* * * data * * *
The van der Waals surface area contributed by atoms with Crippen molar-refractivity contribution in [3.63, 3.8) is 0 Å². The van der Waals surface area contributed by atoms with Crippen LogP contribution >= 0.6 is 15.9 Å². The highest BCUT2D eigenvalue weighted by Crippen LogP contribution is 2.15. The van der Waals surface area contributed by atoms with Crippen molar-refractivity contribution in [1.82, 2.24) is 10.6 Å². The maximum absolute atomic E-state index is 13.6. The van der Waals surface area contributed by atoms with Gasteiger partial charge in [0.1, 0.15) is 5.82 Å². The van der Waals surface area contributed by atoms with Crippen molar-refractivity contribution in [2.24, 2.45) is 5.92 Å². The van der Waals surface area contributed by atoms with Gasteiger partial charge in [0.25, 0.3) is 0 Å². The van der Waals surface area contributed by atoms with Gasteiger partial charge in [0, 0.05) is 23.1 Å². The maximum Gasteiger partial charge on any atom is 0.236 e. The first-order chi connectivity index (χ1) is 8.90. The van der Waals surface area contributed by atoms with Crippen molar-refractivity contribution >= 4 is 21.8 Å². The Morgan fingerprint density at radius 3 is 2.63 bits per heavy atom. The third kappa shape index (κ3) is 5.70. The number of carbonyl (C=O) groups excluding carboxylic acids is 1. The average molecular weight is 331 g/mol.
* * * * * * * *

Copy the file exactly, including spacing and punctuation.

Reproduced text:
The van der Waals surface area contributed by atoms with Crippen molar-refractivity contribution in [3.63, 3.8) is 0 Å². The van der Waals surface area contributed by atoms with Crippen LogP contribution >= 0.6 is 15.9 Å². The highest BCUT2D eigenvalue weighted by Crippen LogP contribution is 2.15. The van der Waals surface area contributed by atoms with Crippen molar-refractivity contribution in [1.82, 2.24) is 10.6 Å². The maximum absolute atomic E-state index is 13.6. The van der Waals surface area contributed by atoms with Gasteiger partial charge in [0.1, 0.15) is 5.82 Å². The van der Waals surface area contributed by atoms with Crippen molar-refractivity contribution in [2.24, 2.45) is 5.92 Å². The van der Waals surface area contributed by atoms with Gasteiger partial charge in [0.25, 0.3) is 0 Å². The van der Waals surface area contributed by atoms with Gasteiger partial charge in [0, 0.05) is 23.1 Å². The maximum Gasteiger partial charge on any atom is 0.236 e. The first-order chi connectivity index (χ1) is 8.90. The van der Waals surface area contributed by atoms with Crippen molar-refractivity contribution >= 4 is 21.8 Å². The Morgan fingerprint density at radius 3 is 2.63 bits per heavy atom. The third kappa shape index (κ3) is 5.70. The number of carbonyl (C=O) groups excluding carboxylic acids is 1. The average molecular weight is 331 g/mol.